Infinite Debt

May 10, 2014


A patient of mine is getting to that age where she can’t support herself independently. She’s not a big fan of nursing homes, and I don’t blame her. She wants her son to take care of her.

Her son has a career, has a family, doesn’t have extra room in his house. Taking care of a sick elderly person is a full-time job, one that can involve everything from giving medications to emptying bedpans. He is not very keen on this plan.

And she says, come on, I worked hard to raise you, you owe me.

And I wonder, how far does this go?

Suppose she is going to need a decade of pretty much twenty-four hour care. She says “Well, I gave you two decades of essentially twenty four hour care. You owe me everything, you have to take care of me.”

Suppose she lives in a different state from him, and she really doesn’t want to leave the family home. She says “Quit your job, sell your house, and move to Michigan to take care of me. You owe me everything, you have to take care of me.”

Suppose his wife is really reluctant to share the house with a very demanding sick elderly person. Maybe she knows he works all day and realistically she’ll be the one doing the day-to-day caretaking. Maybe she’s not so keen on bedpan-emptying. Maybe she categorically refuses. And his mother says “Then divorce your wife and move to Michigan to take care of me. You owe me everything, you have to take care of me.”

Most Westerners would probably consider these requests unreasonable. But the mother is probably right. Probably she sacrificed more for her son than she’s asking him to sacrifice for her; the credit is still in her favor.

The problem with infinite debts is that they are really hard to repay.

This blog is really bad at staying away from politics for very long, so I’ll tell you what this reminds me. This reminds me of the argument some people make against libertarians: “You said you earned your money fair and square. But really, you owe a debt to society. If society hadn’t worked really hard inventing things like laws and public health, you would never have been able to found your successful business or even survive past birth. If other members of society hadn’t died fighting the Nazis and the Commies and whoever else they fought, you wouldn’t have the freedom that helped you succeed. So you owe us, and right now we’re calling in that debt in the form of a five percent higher tax rate.”

And a lot of libertarians get really angry at that argument because they don’t think it’s true, they think they don’t owe society anything.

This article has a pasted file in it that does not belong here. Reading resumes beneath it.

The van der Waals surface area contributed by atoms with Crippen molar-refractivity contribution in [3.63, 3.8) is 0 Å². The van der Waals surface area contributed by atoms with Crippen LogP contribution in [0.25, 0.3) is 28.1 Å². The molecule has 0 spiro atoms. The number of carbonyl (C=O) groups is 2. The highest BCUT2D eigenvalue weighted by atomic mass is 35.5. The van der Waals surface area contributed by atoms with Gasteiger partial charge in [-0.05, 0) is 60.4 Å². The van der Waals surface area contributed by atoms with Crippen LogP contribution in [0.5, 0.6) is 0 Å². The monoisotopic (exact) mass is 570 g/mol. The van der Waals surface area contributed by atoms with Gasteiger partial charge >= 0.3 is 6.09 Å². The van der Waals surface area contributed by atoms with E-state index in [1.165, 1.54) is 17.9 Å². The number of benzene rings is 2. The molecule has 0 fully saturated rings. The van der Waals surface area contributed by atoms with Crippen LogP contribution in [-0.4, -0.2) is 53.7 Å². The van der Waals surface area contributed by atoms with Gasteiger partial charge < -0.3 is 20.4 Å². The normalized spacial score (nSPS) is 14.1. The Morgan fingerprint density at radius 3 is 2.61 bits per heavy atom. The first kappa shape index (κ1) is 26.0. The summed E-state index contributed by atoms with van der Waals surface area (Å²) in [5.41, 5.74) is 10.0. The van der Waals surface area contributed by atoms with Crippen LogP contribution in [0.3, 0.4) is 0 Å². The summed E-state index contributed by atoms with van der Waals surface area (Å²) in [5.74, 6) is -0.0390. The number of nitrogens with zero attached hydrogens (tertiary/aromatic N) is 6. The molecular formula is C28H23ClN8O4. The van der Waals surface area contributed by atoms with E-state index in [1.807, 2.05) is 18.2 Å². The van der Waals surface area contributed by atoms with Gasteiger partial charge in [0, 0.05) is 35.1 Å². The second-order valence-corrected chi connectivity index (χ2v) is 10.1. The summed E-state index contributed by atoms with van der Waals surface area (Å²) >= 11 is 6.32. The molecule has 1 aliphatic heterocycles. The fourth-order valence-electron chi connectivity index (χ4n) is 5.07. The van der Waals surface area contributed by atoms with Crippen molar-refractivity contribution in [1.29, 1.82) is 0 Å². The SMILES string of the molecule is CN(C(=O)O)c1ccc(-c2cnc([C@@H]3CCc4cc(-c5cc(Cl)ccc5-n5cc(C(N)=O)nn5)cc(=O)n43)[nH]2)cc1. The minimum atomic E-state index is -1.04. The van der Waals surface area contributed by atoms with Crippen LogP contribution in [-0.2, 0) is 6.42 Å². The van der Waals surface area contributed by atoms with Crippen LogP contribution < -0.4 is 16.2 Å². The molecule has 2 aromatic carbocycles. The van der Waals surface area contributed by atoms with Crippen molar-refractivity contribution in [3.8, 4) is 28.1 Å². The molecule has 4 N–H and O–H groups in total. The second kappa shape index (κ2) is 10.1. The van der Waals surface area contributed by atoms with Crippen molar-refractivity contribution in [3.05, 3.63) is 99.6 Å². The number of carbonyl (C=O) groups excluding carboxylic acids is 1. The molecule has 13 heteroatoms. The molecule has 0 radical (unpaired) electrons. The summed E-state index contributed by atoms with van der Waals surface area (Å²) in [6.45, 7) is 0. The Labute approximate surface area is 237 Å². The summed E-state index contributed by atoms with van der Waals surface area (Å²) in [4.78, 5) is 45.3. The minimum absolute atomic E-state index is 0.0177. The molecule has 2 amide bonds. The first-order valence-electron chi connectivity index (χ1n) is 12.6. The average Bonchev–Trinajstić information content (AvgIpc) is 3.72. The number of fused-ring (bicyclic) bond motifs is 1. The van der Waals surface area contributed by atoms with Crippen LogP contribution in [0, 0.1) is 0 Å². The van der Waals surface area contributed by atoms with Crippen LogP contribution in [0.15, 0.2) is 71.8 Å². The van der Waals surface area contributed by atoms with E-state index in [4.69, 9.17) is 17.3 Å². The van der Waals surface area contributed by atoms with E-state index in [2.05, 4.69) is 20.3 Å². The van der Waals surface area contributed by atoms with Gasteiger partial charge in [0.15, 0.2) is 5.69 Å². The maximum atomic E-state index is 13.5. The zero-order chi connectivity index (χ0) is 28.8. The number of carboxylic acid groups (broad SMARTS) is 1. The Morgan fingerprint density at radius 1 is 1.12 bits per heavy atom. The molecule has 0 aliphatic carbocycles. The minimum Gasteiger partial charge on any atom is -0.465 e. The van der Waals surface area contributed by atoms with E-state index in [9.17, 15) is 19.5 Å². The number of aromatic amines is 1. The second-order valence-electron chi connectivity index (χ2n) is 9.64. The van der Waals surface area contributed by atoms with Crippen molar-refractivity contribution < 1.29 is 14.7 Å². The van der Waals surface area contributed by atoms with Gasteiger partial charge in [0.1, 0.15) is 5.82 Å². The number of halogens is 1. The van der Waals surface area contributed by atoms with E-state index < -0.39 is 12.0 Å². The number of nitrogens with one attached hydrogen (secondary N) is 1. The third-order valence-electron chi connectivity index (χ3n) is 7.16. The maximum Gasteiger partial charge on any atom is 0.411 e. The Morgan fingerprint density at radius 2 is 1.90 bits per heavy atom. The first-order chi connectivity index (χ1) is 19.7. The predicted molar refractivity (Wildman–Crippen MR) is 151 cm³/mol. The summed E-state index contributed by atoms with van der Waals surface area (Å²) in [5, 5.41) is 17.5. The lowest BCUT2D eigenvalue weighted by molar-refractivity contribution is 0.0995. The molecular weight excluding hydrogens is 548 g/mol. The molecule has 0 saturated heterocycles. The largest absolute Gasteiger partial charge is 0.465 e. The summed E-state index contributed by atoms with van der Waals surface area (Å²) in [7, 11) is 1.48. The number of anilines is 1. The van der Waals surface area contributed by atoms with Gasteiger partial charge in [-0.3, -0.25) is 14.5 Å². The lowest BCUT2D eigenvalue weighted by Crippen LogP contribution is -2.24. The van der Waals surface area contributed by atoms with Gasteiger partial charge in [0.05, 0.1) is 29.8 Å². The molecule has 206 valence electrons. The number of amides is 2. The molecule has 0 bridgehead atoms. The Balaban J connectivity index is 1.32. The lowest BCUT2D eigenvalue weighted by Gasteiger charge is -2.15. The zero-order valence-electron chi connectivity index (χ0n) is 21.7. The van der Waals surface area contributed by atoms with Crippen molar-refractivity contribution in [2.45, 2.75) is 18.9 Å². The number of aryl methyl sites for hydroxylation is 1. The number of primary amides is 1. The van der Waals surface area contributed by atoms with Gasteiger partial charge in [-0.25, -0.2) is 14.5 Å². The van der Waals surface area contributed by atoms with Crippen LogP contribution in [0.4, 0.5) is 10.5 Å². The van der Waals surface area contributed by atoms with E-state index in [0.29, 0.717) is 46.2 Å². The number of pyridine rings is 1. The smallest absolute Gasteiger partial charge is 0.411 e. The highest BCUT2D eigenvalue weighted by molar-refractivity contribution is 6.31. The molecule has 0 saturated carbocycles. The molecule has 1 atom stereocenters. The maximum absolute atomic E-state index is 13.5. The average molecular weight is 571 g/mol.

I get really angry with that argument for the opposite reason. It is so true that one could presumably owe society anything.

What happens if society says “You owe us everything, pay us 10% higher taxes”?

“You owe us everything, pay us 100% higher taxes.”

“You owe us everything, go live in a cardboard box and give us the deed to your house so we can use it as a community center.”

“You owe us everything, I know you want to be a writer but what society really needs right now is oil rig workers, go become an oil rig worker.”

Of course, healthy societies do not say these things – but there have been a lot of unhealthy societies that have. I’m not worried that paying five percent higher taxes is going to lead to me being obligated to quit my job and become an oil rig worker. But the idea of handing society a blank check for anything they want out of me is pretty scary.

I kind of wonder how many of those libertarians who are so upset about a five percent tax raise would be perfectly happy with a Constitutional amendment saying “All rich people must pay 60% of their income in taxes, at which point their entire debt to society is discharged, we promise we will never raise this number above 60% or give them any grief after that, it’s right here in the Constitution.” Even if 60% was way more than a 5% raise over their current rate. 60% may be high, but it is notably lower than “infinity”. Just the acknowledgment that they’re allowed to have their own time and do things they like without being infinitely beholden to society at every moment would be pretty anxiety-relieving.

This is one reason I am so excited about Giving What We Can. Their rule is you give 10% of your income to charity, and you’re allowed in their little club and you get your name on their site as an Officially Recognized Good Person.

For years, I felt like I was probably ethically obligated to give all my income to charity, minus whatever I needed to survive. And the fact that I obviously wasn’t going to do that made me not give anything at all.

Once someone told me that my obligation wasn’t infinite, but just some finite amount like ten percent per year, every year, I was thrilled to be able to comply.